GCU researchers lead Scotland’s participation in the largest study into immunity to COVID-19

By Lynne Haahr

Members of the SHIP research group are excited to be working on COVID-19 research by partnering with Public Health Scotland to carry out the SIREN (Sarscov2 Immunity & REinfection EvaluatioN) study in Scotland. GCU is working with NHS hospitals in Scotland to recruit patient facing healthcare workers to have regular COVID-19-tests and provide blood samples for antibody testing. The SIREN study aims to use the results of these tests to understand whether prior infection with SARS-CoV2 (the virus that causes COVID-19) protects against future infection with the same virus. The SIREN study will also monitor vaccine effectiveness.

Meet the SIREN study team at GCU

Professor Lesley Price – SIREN Scotland Lead

Lesley is co-lead of the SHIP Research Group and has a special interest in improving the evidence base for standard and transmission based infection prevention and control interventions with a particular focus on hand hygiene research. Lesley is responsible for coordinating the SIREN study in Scotland by bringing together the GCU team, Public Health Scotland, Scottish Health Boards, NHS Research Scotland and the Chief Scientist Office to deliver the study in Scotland.

Sally Stewart – Research Project Manager

Sally is an experienced project manager who has managed research studies in the NHS and academic institutions. She joined the SHIP research group in 2015 as Research Project Manager for the Evaluation of Cost of Nosocomial Infection (ECONI) study and is also completing a PhD on the epidemiology of healthcare associated infection. Sally is responsible for overseeing the SIREN study in Scotland on a day-to-day basis to ensure study deliverables are achieved on time, to cost and to a high quality standard.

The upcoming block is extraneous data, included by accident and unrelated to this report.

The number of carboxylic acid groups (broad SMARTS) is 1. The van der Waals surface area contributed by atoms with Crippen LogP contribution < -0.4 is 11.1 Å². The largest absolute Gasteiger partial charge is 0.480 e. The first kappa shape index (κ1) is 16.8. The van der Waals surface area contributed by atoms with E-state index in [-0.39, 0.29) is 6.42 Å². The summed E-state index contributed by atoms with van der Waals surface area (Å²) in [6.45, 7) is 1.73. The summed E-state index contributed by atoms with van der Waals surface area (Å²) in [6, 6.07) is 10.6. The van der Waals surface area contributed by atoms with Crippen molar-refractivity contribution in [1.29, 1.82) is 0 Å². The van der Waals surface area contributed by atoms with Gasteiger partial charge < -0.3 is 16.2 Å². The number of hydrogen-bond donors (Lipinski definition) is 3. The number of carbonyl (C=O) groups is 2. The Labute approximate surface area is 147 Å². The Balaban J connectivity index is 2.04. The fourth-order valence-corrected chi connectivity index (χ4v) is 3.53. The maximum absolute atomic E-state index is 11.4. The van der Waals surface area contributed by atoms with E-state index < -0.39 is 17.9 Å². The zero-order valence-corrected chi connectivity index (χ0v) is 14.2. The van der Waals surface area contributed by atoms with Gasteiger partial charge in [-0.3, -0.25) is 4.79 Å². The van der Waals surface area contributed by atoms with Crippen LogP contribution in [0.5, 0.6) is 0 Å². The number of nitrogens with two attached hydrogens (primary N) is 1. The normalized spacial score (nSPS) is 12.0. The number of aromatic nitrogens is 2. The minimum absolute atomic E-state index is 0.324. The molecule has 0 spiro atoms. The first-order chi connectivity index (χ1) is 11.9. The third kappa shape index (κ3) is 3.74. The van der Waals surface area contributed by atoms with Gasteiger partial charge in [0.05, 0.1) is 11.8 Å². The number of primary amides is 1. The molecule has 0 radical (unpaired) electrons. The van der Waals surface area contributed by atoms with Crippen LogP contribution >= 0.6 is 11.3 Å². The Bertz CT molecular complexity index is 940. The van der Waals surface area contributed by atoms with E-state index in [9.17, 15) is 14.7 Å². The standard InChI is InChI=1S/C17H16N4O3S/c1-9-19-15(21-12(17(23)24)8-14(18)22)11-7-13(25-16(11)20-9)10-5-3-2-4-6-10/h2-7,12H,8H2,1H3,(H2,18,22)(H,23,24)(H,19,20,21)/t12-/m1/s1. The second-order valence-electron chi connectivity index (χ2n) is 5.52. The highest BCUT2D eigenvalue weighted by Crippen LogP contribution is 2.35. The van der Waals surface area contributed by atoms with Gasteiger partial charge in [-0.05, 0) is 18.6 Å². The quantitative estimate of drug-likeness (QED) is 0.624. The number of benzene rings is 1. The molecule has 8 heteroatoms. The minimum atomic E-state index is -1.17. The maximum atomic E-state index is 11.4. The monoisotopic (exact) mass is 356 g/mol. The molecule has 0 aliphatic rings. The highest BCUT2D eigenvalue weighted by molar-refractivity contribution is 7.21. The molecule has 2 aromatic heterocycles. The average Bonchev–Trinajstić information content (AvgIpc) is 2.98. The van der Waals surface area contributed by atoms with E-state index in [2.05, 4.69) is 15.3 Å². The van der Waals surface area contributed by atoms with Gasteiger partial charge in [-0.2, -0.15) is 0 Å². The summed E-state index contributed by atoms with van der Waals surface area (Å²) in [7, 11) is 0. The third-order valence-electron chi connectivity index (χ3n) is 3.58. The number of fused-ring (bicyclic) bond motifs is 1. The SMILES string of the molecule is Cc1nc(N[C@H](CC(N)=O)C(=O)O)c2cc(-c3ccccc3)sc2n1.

Dr Lynne Haahr – Data Coordinator

Lynne’s initial research background is in Chemistry but she has spent the last 5 years working in health research and previously worked for the SHIP research group on the ECONI study. Her role on the SIREN study involves working closely with Health Boards to support the operational set up of the study and ongoing data collection and monitoring processes.

What the SIREN study has found out so far

Interim analysis of UK SIREN study data has shown that antibodies acquired from previous COVID-19 infection provides, on average, 83% protection against re-infection for at least 5 months. However, this is not total protection, and it is not known how much longer after five months this protection lasts. While the SIREN study will continue to assess whether protection may last for longer, this means people who contracted the disease in the first wave may now be vulnerable to catching it again. It is important that everyone continues to follow Government guidance to protect themselves and others from COVID-19 infection.

There are still many important questions to be answered about the role of antibodies in providing immunity to COVID-19. The study will continue to follow participants for 12 months to explore how long any immunity may last, the effectiveness of vaccines and to what extent people with immunity are able to carry and potentially transmit the virus. Continuing to recruit hospital based healthcare workers to the study is essential to achieve sufficient numbers to be able to robustly address these questions.

To find out more about the SHIP team, head on to the GCU website, read the rest of our blogs and follow us on Twitter @SHIPGCU

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